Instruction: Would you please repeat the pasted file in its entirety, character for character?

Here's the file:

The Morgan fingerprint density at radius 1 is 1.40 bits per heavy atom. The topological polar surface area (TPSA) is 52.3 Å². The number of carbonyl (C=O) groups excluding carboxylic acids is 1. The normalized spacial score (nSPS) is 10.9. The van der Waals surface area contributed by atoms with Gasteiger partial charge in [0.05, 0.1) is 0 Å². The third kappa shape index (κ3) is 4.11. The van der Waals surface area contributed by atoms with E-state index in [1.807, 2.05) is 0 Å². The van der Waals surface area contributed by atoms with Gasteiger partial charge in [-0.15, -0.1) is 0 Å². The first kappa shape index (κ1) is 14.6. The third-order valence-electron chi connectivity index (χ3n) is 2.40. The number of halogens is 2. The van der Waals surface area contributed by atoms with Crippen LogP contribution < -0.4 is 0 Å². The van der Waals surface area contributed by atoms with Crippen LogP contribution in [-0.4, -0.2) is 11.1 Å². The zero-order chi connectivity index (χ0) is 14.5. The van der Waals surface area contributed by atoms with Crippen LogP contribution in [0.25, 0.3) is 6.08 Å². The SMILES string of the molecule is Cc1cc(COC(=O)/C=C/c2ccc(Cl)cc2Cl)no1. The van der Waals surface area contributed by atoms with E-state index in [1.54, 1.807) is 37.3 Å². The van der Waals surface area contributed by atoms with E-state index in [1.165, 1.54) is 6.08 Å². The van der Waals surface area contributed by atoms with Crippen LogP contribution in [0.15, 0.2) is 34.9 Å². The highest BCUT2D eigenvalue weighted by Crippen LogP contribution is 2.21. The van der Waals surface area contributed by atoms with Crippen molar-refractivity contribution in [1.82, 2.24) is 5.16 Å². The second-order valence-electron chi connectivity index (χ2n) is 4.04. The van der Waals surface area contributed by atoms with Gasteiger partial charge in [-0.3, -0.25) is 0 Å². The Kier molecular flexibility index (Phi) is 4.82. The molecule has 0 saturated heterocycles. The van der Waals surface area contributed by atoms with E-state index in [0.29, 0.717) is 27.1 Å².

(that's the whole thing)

The Morgan fingerprint density at radius 1 is 1.40 bits per heavy atom. The topological polar surface area (TPSA) is 52.3 Å². The number of carbonyl (C=O) groups excluding carboxylic acids is 1. The normalized spacial score (nSPS) is 10.9. The van der Waals surface area contributed by atoms with Gasteiger partial charge in [0.05, 0.1) is 0 Å². The third kappa shape index (κ3) is 4.11. The van der Waals surface area contributed by atoms with E-state index in [1.807, 2.05) is 0 Å². The van der Waals surface area contributed by atoms with Gasteiger partial charge in [-0.15, -0.1) is 0 Å². The first kappa shape index (κ1) is 14.6. The third-order valence-electron chi connectivity index (χ3n) is 2.40. The number of halogens is 2. The van der Waals surface area contributed by atoms with Crippen LogP contribution < -0.4 is 0 Å². The van der Waals surface area contributed by atoms with Crippen LogP contribution in [-0.4, -0.2) is 11.1 Å². The zero-order chi connectivity index (χ0) is 14.5. The van der Waals surface area contributed by atoms with Crippen LogP contribution in [0.25, 0.3) is 6.08 Å². The SMILES string of the molecule is Cc1cc(COC(=O)/C=C/c2ccc(Cl)cc2Cl)no1. The van der Waals surface area contributed by atoms with E-state index in [1.54, 1.807) is 37.3 Å². The van der Waals surface area contributed by atoms with E-state index in [1.165, 1.54) is 6.08 Å². The van der Waals surface area contributed by atoms with Crippen LogP contribution in [0.15, 0.2) is 34.9 Å². The highest BCUT2D eigenvalue weighted by Crippen LogP contribution is 2.21. The van der Waals surface area contributed by atoms with Crippen molar-refractivity contribution in [1.82, 2.24) is 5.16 Å². The second-order valence-electron chi connectivity index (χ2n) is 4.04. The van der Waals surface area contributed by atoms with Gasteiger partial charge in [-0.3, -0.25) is 0 Å². The Kier molecular flexibility index (Phi) is 4.82. The molecule has 0 saturated heterocycles. The van der Waals surface area contributed by atoms with E-state index in [0.29, 0.717) is 27.1 Å².